There’s a balance point between individuation and socialization that produces an individual who differs from others, perhaps even in significant ways, but who is equally socially acceptable. Many great persons, whose deeds make conspicuous changes to our environment, are insufficiently socialized. They can’t or won’t “fit in.” If their contributions are big enough and popular enough, perhaps they’ll be lionized by the rest of us. But great individuals have more effects than that.
Others tend to gravitate to the great ones, to cluster around them. There are requirements for admission, of course: one must either be great oneself or have a shitload of bucks. But the perception of greatness is always accompanied by envy. It can be the wistful, nondestructive sort that’s best expressed as “I wish I were as X as he is.” It can also be the resentful sort that leans toward hatred. But there’s a curious middle position, as well. It’s occupied by the person who’s happy to have been admitted to the circle of greatness and desperate to keep outsiders away.
When we speak or “elites” or “establishments,” we are often speaking of clusters that contain a few genuinely great men – achievers who’ve proved their greatness by actually doing things – and a much larger number of what we sometimes call “hangers-on:” persons whose admission to the great ones’ society have nothing to do with actual achievement. They prize their status as admittees, yet they know that they have far less to offer others than the truly great. So they pile distinctions around themselves that can be purchased, rather than attained through achievement. A few of the more common ones:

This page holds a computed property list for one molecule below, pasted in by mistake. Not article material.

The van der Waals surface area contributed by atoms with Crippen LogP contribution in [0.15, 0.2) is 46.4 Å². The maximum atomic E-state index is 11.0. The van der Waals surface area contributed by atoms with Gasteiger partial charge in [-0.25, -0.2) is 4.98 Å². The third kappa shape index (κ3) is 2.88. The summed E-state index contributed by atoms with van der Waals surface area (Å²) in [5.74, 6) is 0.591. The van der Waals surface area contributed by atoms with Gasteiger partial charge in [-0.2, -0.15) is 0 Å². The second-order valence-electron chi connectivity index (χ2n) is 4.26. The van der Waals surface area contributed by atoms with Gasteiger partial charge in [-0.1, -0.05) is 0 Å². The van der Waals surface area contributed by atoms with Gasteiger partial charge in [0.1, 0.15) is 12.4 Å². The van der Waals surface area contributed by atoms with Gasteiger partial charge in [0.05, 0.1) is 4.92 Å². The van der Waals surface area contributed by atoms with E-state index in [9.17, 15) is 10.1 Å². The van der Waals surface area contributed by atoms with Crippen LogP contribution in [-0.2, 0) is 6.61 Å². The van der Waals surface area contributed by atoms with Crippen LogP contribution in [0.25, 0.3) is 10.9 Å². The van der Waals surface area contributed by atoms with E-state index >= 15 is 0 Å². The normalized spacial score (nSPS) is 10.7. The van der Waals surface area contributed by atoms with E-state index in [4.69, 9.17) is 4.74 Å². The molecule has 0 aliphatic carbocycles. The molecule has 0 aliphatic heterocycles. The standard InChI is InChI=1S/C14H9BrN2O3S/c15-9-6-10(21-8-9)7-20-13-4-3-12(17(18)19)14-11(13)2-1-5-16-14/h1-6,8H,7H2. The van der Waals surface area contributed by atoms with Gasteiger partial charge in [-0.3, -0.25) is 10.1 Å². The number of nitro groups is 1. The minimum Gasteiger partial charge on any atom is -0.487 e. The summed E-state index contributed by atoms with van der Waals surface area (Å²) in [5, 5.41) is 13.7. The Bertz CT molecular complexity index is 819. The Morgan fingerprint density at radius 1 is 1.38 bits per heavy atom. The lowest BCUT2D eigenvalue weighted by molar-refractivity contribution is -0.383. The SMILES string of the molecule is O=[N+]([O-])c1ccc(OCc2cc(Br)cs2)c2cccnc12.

- Huge mansions in costly districts;
- Shriekingly expensive cars;
- Private yachts and jets;
- Personal assistants;
- Exotic vacations;
- Luxury diets.
Time was, we called these things “vanities.” Be that as it may – and it do, Gentle Reader, it surely do – a largely free market will make such things ever more affordable by the “non-great.” If you’ve heard wealthy people denigrate “McMansions,” the proliferation of Mercedes and Bentleys, or the steadily increasing popularity of vacations in exotic places, you’ve witnessed envy in the sense I’ve addressed here. Ordinary free-market economic advancement diminishes the superficial differences that separate the hanger-on from the rest of us. And they hate it.
A snippet from a great movie comes to mind:
Jake Gittes: How much are you worth?
Noah Cross: I have no idea. How much do you want?
Jake Gittes: I just wanna know what you’re worth. More than 10 million?
Noah Cross: Oh my, yes!
Jake Gittes: Why are you doing it? How much better can you eat? What could you buy that you can’t already afford?
Noah Cross: The future, Mr. Gittes! The future.
While he won’t explicitly say so, Noah Cross wants power: yet another essentially meaningless distinction that separates the elite from the rest of us. If you doubt that it’s “essentially meaningless,” think about the gaggle of persons, from mediocrities to outright felons, who wield power over us today.
And with that I yield the floor to my Gentle Readers.